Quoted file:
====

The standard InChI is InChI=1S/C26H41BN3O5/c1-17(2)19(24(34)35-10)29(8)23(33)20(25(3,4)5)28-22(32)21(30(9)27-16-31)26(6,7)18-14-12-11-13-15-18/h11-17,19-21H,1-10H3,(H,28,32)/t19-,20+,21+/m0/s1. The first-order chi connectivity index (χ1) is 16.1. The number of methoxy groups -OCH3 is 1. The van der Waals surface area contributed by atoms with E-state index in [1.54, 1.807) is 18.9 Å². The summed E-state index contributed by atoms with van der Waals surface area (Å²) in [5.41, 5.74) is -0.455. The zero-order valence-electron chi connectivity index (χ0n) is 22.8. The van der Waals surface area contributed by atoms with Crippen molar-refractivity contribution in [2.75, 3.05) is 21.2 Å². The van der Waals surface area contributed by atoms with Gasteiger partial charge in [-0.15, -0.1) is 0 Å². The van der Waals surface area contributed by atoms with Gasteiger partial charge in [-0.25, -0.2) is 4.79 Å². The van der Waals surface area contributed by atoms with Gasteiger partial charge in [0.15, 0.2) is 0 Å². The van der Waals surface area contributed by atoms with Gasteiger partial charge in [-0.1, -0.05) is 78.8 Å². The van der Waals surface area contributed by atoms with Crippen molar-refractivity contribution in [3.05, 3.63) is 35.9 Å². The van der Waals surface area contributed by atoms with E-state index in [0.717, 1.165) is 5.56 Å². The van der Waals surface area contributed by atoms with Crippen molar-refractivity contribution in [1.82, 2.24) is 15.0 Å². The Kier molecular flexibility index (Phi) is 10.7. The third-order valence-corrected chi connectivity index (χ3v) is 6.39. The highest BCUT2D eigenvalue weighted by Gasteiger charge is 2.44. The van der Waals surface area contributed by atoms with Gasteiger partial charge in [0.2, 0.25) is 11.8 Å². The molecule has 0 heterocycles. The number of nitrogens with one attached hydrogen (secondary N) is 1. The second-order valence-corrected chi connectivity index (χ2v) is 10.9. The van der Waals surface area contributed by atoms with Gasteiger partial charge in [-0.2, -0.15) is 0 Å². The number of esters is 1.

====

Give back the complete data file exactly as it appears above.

The standard InChI is InChI=1S/C26H41BN3O5/c1-17(2)19(24(34)35-10)29(8)23(33)20(25(3,4)5)28-22(32)21(30(9)27-16-31)26(6,7)18-14-12-11-13-15-18/h11-17,19-21H,1-10H3,(H,28,32)/t19-,20+,21+/m0/s1. The first-order chi connectivity index (χ1) is 16.1. The number of methoxy groups -OCH3 is 1. The van der Waals surface area contributed by atoms with E-state index in [1.54, 1.807) is 18.9 Å². The summed E-state index contributed by atoms with van der Waals surface area (Å²) in [5.41, 5.74) is -0.455. The zero-order valence-electron chi connectivity index (χ0n) is 22.8. The van der Waals surface area contributed by atoms with Crippen molar-refractivity contribution in [2.75, 3.05) is 21.2 Å². The van der Waals surface area contributed by atoms with Gasteiger partial charge in [-0.15, -0.1) is 0 Å². The van der Waals surface area contributed by atoms with Gasteiger partial charge in [-0.25, -0.2) is 4.79 Å². The van der Waals surface area contributed by atoms with Gasteiger partial charge in [0.15, 0.2) is 0 Å². The van der Waals surface area contributed by atoms with Gasteiger partial charge in [-0.1, -0.05) is 78.8 Å². The van der Waals surface area contributed by atoms with Crippen molar-refractivity contribution in [3.05, 3.63) is 35.9 Å². The van der Waals surface area contributed by atoms with E-state index in [0.717, 1.165) is 5.56 Å². The van der Waals surface area contributed by atoms with Crippen molar-refractivity contribution in [1.82, 2.24) is 15.0 Å². The Kier molecular flexibility index (Phi) is 10.7. The third-order valence-corrected chi connectivity index (χ3v) is 6.39. The highest BCUT2D eigenvalue weighted by Gasteiger charge is 2.44. The van der Waals surface area contributed by atoms with Gasteiger partial charge in [0.2, 0.25) is 11.8 Å². The molecule has 0 heterocycles. The number of nitrogens with one attached hydrogen (secondary N) is 1. The second-order valence-corrected chi connectivity index (χ2v) is 10.9. The van der Waals surface area contributed by atoms with Gasteiger partial charge in [-0.2, -0.15) is 0 Å². The number of esters is 1.